One of the current debates in consciousness research is whether phenomenal consciousness is something separate and apart from access consciousness. Access consciousness (A-consciousness) is generally defined as perceptions being accessible for reasoning, action decisions, and communication. Phenomenal consciousness (P-consciousness) is seen as raw experience, the “something it is like” aspect of consciousness.
Most researchers accept the conceptual distinction between A-consciousness and P-consciousness. But for someone in the cognitive-theories camp (global workspace theory, higher order thought, etc), P-consciousness and A-consciousness are actually the same thing. P-consciousness is a construction of A-consciousness. Put another way, P-consciousness is A-consciousness from the inside.
However, another camp, lead largely by Ned Block, the philosopher who originally made the A-consciousness / P-consciousness distinction, argues that they are separate ontological things or processes. The principle argument for this separate existence is the idea that P-consciousness “overflows” A-consciousness, that is, that we have conscious experiences that we don’t have cognitive access to, perceptions that we can’t report on.
Block cites studies where test subjects are briefly shown a dozen letters in three rows of four, but can usually only remember a few of them (typically four) afterward. However, if the subjects are cued on which row to report on immediately after the image disappears, they can usually report on the four letters of that row successfully.
Block’s interpretation of these results is that the subject is phenomenally conscious of all twelve letters, but can only cognitively access a few for reporting purposes. He admits that other interpretations are possible. The subjects may be retrieving information from nonconscious or preconscious content.
However, he notes that subjects typically have the impression that they were conscious of the full field. Interpretations from other researchers are that the subjects are conscious of either only partial fragments of the field, or are only conscious of the generic existence of the field (the “gist” of it). Block’s response is that the subjects impression is that they are conscious of the full thing, and that in the absence of contradicting evidence, we should accept their conclusion.
Here we come to the subject of a new paper in Mind & Language: Is the phenomenological overflow argument really supported by subjective reports? (Warning: paywall.) The authors set out to test Block’s assertion that subjects do actually think they’re conscious of the whole field in full detail. They start out by following the citation trail for Block’s assertion, and discover that it’s ultimately based on anecdotal reports, intuition, and a little bit of experimental work from the early 20th century, when methodologies weren’t yet as rigorous. (For example, the experimenters in some of these early studies included themselves as test subjects.)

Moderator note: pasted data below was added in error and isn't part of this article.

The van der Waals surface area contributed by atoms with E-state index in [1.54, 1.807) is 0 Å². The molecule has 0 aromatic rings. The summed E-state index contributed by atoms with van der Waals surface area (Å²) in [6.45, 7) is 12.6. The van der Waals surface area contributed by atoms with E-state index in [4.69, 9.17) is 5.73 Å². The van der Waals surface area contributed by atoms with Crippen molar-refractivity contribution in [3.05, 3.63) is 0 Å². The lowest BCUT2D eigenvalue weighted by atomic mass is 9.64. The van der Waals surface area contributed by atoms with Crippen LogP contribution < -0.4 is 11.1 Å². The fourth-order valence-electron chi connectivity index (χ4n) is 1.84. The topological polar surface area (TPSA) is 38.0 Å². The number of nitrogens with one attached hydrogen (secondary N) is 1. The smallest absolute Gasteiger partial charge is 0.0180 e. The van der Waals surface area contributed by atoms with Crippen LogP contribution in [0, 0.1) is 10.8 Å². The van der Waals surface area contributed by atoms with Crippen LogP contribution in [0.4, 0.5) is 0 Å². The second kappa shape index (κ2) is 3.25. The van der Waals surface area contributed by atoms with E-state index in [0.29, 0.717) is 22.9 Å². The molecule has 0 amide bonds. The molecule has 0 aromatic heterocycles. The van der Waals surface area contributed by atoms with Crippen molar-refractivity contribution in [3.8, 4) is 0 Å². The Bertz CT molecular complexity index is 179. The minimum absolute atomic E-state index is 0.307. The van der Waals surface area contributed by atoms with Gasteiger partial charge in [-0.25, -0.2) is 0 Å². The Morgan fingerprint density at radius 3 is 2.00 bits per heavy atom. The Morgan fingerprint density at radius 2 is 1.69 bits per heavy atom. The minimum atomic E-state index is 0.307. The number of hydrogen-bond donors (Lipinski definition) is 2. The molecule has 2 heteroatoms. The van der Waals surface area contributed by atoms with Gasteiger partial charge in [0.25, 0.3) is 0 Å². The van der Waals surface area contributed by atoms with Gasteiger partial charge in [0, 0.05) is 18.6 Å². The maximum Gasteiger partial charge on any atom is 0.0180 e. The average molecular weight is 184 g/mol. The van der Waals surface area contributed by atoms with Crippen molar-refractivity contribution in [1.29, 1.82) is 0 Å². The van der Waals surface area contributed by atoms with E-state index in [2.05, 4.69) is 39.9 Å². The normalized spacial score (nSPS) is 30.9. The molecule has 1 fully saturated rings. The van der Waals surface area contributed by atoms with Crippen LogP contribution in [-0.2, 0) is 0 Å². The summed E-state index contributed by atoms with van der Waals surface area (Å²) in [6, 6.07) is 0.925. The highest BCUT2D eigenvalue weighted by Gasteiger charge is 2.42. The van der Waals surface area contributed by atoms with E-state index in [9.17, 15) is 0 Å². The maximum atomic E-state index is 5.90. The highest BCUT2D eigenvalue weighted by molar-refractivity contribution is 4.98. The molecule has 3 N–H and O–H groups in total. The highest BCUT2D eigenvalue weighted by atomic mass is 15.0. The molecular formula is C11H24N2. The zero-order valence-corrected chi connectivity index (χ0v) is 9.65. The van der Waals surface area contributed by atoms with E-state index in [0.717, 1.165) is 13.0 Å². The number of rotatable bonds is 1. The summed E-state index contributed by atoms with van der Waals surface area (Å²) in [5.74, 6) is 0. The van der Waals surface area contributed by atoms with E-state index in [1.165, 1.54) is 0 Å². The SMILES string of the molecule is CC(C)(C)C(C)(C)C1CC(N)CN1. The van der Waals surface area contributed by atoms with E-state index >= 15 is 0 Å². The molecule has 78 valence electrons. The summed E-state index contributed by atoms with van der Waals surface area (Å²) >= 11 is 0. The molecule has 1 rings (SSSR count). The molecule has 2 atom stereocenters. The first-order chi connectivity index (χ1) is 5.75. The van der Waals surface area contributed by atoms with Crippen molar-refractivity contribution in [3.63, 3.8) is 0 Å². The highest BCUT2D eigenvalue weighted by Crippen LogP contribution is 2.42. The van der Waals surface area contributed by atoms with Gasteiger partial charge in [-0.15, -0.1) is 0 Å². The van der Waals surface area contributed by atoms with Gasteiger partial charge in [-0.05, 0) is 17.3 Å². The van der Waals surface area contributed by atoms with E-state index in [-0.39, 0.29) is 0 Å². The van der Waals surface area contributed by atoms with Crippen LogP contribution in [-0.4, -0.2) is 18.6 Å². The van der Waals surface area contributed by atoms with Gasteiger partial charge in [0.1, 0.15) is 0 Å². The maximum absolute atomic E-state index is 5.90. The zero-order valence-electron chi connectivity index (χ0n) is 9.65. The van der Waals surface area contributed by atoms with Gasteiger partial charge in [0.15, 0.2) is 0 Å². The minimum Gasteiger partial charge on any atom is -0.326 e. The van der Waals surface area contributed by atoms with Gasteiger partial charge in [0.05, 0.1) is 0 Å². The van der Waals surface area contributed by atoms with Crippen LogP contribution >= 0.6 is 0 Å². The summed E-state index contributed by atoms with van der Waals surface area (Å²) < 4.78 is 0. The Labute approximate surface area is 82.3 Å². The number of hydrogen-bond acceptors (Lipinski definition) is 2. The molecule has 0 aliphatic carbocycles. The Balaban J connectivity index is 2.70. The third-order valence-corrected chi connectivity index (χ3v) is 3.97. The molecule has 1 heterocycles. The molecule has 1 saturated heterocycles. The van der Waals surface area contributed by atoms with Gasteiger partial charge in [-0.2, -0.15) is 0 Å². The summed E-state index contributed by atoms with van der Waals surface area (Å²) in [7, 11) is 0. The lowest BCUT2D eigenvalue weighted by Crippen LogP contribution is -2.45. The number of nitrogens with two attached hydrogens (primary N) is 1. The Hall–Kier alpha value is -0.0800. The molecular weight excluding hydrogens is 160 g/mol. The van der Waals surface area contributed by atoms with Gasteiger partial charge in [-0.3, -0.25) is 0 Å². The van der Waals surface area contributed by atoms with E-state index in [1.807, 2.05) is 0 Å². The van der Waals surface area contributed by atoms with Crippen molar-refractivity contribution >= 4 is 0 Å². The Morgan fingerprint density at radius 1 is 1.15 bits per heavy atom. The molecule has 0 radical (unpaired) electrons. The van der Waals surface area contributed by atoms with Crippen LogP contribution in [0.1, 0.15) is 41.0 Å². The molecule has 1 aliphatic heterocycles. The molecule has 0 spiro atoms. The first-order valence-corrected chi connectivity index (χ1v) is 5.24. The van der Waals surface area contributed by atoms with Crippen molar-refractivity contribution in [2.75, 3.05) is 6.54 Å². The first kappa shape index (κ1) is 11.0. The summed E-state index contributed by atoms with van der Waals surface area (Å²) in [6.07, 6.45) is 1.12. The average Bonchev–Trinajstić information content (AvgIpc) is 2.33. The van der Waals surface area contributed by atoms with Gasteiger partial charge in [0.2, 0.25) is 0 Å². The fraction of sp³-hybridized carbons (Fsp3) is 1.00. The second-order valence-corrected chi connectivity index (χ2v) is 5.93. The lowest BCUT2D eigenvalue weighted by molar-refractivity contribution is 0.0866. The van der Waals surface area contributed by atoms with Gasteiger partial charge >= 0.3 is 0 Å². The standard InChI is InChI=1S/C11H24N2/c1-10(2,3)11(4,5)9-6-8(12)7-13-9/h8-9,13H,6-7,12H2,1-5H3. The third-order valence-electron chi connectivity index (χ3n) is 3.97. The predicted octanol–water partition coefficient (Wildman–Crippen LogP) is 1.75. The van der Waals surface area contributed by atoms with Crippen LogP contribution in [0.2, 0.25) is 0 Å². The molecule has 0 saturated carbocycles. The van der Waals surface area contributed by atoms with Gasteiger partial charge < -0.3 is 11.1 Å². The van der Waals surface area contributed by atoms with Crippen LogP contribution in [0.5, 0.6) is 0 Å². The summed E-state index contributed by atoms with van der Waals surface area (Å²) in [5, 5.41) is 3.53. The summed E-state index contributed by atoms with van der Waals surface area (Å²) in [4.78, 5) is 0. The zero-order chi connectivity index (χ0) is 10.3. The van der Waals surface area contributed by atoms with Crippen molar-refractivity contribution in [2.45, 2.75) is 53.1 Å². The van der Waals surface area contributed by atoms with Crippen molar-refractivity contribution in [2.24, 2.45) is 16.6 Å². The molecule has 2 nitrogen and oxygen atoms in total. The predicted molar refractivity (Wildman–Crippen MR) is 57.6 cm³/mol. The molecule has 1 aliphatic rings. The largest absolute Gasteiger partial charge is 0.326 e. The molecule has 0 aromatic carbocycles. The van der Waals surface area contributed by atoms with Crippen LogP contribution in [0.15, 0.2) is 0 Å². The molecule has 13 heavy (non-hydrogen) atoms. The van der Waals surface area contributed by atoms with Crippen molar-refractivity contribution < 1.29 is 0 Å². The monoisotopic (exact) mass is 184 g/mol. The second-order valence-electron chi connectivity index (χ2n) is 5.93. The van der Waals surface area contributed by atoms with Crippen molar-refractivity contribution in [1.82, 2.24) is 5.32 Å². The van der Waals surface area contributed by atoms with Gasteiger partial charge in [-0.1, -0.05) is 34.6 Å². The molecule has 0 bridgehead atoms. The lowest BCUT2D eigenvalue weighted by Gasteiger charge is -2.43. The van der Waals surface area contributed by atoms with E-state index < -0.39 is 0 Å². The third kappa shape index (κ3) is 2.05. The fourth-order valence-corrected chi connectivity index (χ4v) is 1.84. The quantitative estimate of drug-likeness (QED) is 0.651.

So they decided to actually test the proposition with experiments very similar to the ones Block cited, but with the addition of asking the subjects afterward about their subjective impressions. Some subjects (< 20%) did say they saw all the letters in detail and could identify them, but most didn’t. Some reported (12-14%) believe they saw some of the letters along the lines of the partial fragmentary interpretation. But most believed they saw all the letters but not in detail, or most of the letters, supporting the generic interpretation.
All of which is to say, this study largely contradicts Block’s assertion that most people believe they are conscious of the full field in all detail, and undercuts his chief argument for preferring his interpretation over the others.
In other words, these results are good for cognitive theories of consciousness (global workspace, higher order thought, etc) and not so good for non-cognitive ones (local recurrent theory, etc). Of course, as usual, it’s not a knockout blow against non-cognitive theories. There remains enough interpretation space for them to live on. And I’m sure the proponents of those theories will be examining the methodology of this study to see if there are any flaws.
Myself, I think the idea that P-consciousness is separate from A-consciousness is just a recent manifestation of a longstanding and stubborn point of confusion in consciousness studies, the tendency to view the whole as separate from its components. Another instance is Chalmers himself making a distinction between the “easy problems” of consciousness, which match up to what is currently associated with A-consciousness, and the “hard problem” of consciousness, which is about P-consciousness.
But like any hard problem, the solution is to break it down into manageable chunks. When we do, we find the easy problems. A-consciousness is an objectively reducible description of P-consciousness. P-consciousness is a subjectively irreducible description of A-consciousness. Each easy problem that is solved chips away at the hard problem, but because it’s all blended together in our subjective experience, that’s very hard to see intuitively.
Unless of course I’m missing something?
h/t Richard Brown